"Telemetry" is a word with many meanings in many different industries. The term simply refers to "metrics" across long distances ("tele"), so telemetry systems can be useful in many different contexts.
If you monitor a telephone or computer network, or perhaps a broadcast system, your ability to transmit data is your entire business.
If the transmission of data from you to your customers (or among your customers themselves) is absolutely essential. To that end, you have to be able to monitor and correct problems that crop up.
Consider the physical structure of a telecom network. There are many nodes, antenna towers, and other remote facilities. You could have hundreds or even thousands of remote sources of data to manage. Each one has a potential story to tell.
It's telemetry data that gives you important insights into the physics of your business:
When you collect this kind of data, it can appear on your central monitoring station so you understand the "big picture" at all times.
Just like when monitoring in medical or weather contexts (more on that later), you need remote devices to provide remote sensing and send data back to you.
In a telecom context, this most commonly takes the form of an RTU (a Remote Terminal Unit or Remote Telemetry Unit). This is a device that you'll install at your remote facility, whether it's a cell tower, broadcast tower, train station, or anything else.
Your RTU is your window to all remote sites from your desk. If you only have a few sites, it will send messages directly to you via SMS or email.
If you have many sites, you'll need some kind of central alarm collector. That central collector must (obviously) be compatible with all of your remote devices. Focus on communication standards like SNMP to make things easier.
These tools exist in a variety of price ranges. You can figure out ways to do this with a $20 Arduino or a $40 Raspberry Pi computer. There are RTUs in the $1000-$5000 range that are telco-grade and intended for harsh remote-site environments.
What you need to do is balance your budget dollars against the importance of your enterprise. Fortunately, monitoring is a relatively tiny percentage of most organizational budgets, so there's little need to "cheap out" on these purchases.
If you have a significant operation, like a telco, a power utility, a rail network, police/fire radio, 911 dispatch, etc., you can easily justify the quality telemetry equipment you need to buy.
On a much smaller geographic scale, but one of the utmost importance, is what's known as "nurse telemetry" in a medical context.
This is a bit of a non-standard name, since we're not actually monitoring nurses here. Instead, we want nurses to be able to track patient health status at all times to speed responses to any problems or emergencies.
Most people will be familiar with nurse telemetry, even if you've never heard the name before. You may have either experienced or seen in a movie where an EKG (heart monitor) goes flatline. Suddenly, a team of nurses and doctors rush in to attempt resuscitation. That's thanks to a telemetry system that forwarded an alert to a central monitoring panel.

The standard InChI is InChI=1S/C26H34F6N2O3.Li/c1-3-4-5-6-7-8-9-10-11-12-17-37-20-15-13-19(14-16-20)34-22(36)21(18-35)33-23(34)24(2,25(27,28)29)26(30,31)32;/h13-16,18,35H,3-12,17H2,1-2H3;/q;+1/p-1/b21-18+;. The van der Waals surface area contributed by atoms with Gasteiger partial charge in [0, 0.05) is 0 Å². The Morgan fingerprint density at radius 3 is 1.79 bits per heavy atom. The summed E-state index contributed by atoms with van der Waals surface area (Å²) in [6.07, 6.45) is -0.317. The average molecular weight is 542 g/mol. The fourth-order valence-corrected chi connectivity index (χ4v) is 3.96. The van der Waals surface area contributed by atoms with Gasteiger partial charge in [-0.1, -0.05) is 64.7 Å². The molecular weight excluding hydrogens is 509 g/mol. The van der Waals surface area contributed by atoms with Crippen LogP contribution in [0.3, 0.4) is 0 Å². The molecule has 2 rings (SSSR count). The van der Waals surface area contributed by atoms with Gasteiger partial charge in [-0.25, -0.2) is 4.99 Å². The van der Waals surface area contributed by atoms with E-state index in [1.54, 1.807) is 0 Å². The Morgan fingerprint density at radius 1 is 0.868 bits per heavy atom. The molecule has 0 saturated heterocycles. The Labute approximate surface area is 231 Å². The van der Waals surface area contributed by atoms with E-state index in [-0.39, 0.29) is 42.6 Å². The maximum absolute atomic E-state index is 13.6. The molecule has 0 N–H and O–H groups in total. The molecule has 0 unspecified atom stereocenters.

Somewhere on that hospital wing, a console started flashing and beeping. That allowed a worker who was not in the room to know that there was a problem.
If you're a meteorologist, your ability to forecast depends on data you receive from distant sources. It's not enough to look out your front door. You need to know about storms that are forming 1000 miles away.
To this end, we deploy weather balloons with automatic measurement systems to collect meteorological data. All of that data gets sent back via radio transmitters to provide real-time insights into evolving weather patterns.
Doppler radar provides similar types of data over a wide area. Weather stations, each monitoring their local area, create an overall telemetry network.
Even wild animals, closely tied to weather throughout the year, are an interesting data source for climate scientists.
Writing articles like this one, I attract quite a few inbound phone calls. Many different people in many different situations have called to speak with me about telemetry topics.
One thing that varies is the "hobbyist vs. professional" spectrum. If you're a hobbyist playing around with the technology, that's great. In fact, many of our telemetry engineers at DPS got started with hobby projects. It is almost always more valuable to learn this way compared with traditional textbook lectures.
If you're already a working professional, it's important that you respect the value of your telemetry network. Poor remote-site visibility gets expensive quickly. Your routine work is more expensive when you waste hours driving around blindly between sites. Your expensive (and tragic) disasters and emergencies get more frequent when you don't have good situational awareness.
If you're a professional, be sure you properly respect that value. Don't skimp on telemetry purchasing. Save money where you can, but only if you can do it without sacrificing quality, reliability, and ease of installation.
Telemetry is a varied and complex topic. There are many different things you could be trying to do with it.
Whether you're a professional or a hobbyist, you have questions that must be answered.
If you're a professional working with telecom telemetry, you have absolutely come to the right place. That is our core business at DPS. (If you're working on something else, I'll still happily answer a few questions if you give us a call.)
To review the fundamentals and/or discuss your buying options, just give me a call at 1-800-693-0351 or email firstname.lastname@example.org
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